Books for Better Sleep | ninciclopedia.orgAccess thebmj. One of the professors at Edinburgh Medical School, where I was taught from , was a world expert on sleep, but I remember hearing little about sleep at medical school. We were taught about sleeping pills, and I remember routinely prescribing them for patients undergoing surgery the next day—with no understanding of the damage I was doing. Generally, like most doctors, I thought little about sleep. His core argument about the public health challenge is that we all need at least seven and preferably eight hours sleep a night because sleep is vital for many functions of the brain and body, including memory, problem solving, attention, immune function, growth, and the effective and efficient functioning of most of our organs.
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Have you ever picked up something to read on your way to bed in the hopes that it would help you fall asleep faster? If it was dry, non-fiction, you might have been out like a light before getting to page three. But, if it was a suspenseful thriller, you might have accidentally stayed up way past your bedtime! Not only can the act of reading one of them help you fall asleep faster, but you might actually learn something useful in the process that can improve your bedtime habits for life. Author, Dr.
Sleep is one of the most important aspects of our life, health and longevity and yet it is increasingly neglected in twenty-first-century society, with devastating consequences: every major disease in the developed world - Alzheimer's, cancer, obesity, diabetes - has very strong causal links to deficient sleep. In this book, the first of its kind written by a scientific expert, Professor Matthew Walker explores twenty years of cutting-edge research to solve the mystery of why sleep matters. Looking at creatures from across the animal kingdom as well as major human studies, Why We Sleep delves into everything from what really happens during REM sleep to how caffeine and alcohol affect sleep and why our sleep patterns change across a lifetime, transforming our appreciation of the extraordinary phenomenon that safeguards our existence. A neuroscientist shows how a good night's shut-eye can make us cleverer, more attractive, slimmer, happier, healthier and ward off cancer. Compelling and utterly convincing.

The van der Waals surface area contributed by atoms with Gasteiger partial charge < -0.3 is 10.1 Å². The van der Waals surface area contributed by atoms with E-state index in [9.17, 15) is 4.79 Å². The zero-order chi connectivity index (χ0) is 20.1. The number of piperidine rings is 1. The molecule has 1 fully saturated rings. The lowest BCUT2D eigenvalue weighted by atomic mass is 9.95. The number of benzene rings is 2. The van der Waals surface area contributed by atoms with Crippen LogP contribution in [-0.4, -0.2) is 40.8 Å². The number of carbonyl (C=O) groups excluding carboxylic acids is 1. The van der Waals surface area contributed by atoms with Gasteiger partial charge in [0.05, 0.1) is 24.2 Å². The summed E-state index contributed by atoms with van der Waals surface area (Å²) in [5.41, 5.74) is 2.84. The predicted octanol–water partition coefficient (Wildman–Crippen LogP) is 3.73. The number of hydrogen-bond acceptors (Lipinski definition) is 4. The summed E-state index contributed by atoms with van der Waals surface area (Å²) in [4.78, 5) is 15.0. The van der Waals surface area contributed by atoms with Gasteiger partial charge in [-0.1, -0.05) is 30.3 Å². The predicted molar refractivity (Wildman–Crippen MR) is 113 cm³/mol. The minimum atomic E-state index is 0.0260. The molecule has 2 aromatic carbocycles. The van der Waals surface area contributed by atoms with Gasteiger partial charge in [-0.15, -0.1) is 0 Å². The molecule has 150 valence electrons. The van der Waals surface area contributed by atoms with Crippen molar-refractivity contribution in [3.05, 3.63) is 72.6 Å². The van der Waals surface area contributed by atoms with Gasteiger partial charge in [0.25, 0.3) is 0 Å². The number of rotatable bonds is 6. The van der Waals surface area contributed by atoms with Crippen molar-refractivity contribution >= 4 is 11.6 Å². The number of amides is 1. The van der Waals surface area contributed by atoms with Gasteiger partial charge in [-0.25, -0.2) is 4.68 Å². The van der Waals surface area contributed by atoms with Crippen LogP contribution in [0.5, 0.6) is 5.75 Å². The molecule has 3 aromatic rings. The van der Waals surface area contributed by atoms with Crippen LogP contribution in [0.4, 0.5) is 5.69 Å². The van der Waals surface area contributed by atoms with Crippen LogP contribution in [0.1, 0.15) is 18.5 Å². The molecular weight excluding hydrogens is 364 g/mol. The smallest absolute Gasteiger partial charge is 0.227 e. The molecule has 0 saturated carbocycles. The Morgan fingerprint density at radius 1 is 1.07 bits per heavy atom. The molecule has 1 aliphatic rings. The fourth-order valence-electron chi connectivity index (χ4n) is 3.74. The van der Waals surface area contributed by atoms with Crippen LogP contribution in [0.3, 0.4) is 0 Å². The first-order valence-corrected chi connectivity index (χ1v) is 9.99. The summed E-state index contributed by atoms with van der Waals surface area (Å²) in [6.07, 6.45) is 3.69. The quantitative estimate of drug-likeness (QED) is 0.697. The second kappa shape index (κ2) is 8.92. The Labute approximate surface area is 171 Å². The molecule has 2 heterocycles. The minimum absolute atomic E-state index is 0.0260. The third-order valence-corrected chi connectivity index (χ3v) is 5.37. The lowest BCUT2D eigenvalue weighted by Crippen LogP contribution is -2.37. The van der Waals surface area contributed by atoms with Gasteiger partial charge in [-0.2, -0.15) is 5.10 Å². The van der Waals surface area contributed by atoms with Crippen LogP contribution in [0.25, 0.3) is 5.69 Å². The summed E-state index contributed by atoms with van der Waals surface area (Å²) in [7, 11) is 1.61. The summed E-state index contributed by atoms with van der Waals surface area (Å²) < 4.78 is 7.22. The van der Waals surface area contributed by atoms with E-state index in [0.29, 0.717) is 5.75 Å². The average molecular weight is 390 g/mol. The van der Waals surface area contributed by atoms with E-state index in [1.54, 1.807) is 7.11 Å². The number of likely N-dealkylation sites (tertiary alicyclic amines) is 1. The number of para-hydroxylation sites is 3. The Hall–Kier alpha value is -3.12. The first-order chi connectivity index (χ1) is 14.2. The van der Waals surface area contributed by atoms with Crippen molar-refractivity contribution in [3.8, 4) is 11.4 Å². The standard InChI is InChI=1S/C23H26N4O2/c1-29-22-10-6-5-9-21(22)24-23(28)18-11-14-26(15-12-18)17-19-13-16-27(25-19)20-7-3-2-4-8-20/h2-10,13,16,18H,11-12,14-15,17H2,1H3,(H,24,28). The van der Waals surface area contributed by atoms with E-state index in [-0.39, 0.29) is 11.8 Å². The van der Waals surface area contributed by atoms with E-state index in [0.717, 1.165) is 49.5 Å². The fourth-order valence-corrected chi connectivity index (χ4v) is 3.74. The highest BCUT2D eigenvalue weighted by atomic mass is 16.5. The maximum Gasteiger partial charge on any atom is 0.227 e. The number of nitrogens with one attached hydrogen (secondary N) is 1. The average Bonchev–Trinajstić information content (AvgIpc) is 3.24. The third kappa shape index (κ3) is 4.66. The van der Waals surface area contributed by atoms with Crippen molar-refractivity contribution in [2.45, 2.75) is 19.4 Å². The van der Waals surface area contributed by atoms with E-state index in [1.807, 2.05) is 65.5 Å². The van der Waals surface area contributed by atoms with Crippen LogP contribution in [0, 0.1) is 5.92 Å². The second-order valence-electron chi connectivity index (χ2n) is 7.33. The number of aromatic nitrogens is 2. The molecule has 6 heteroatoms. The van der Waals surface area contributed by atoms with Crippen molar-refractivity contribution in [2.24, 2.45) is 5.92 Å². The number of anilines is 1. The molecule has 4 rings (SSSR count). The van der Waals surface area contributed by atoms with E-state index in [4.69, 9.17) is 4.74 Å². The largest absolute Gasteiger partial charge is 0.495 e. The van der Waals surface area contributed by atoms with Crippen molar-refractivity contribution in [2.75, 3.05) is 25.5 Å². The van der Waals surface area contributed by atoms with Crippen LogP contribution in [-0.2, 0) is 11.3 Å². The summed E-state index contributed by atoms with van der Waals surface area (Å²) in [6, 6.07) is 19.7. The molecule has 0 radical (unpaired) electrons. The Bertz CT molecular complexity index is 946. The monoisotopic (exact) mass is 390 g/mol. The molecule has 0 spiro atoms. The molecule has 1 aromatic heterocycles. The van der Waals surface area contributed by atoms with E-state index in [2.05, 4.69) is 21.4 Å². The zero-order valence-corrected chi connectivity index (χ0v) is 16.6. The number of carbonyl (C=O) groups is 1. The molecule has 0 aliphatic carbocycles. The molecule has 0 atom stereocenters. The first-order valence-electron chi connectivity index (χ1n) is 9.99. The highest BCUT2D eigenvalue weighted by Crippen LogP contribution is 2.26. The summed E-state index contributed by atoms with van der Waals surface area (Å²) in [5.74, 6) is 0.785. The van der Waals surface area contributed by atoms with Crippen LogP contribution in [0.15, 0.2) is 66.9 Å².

Every product is independently selected by obsessive editors. Twenty percent of Americans have a sleep disorder one in four people are afflicted with insomnia; 22 million have sleep apnea , and the average non-disordered sleeper is only getting 6. The situation is dire enough that sleep disorders were declared an actual public health epidemic in So we polled 14 doctors, scientists, and authors on the books they recommend for demystifying the most mysterious 6. The Reading List includes writing on sleep disorders, sleeplessness in children, and sleep in general. The book answers important and often-asked questions about sleep how do caffeine and alcohol affect how much we get?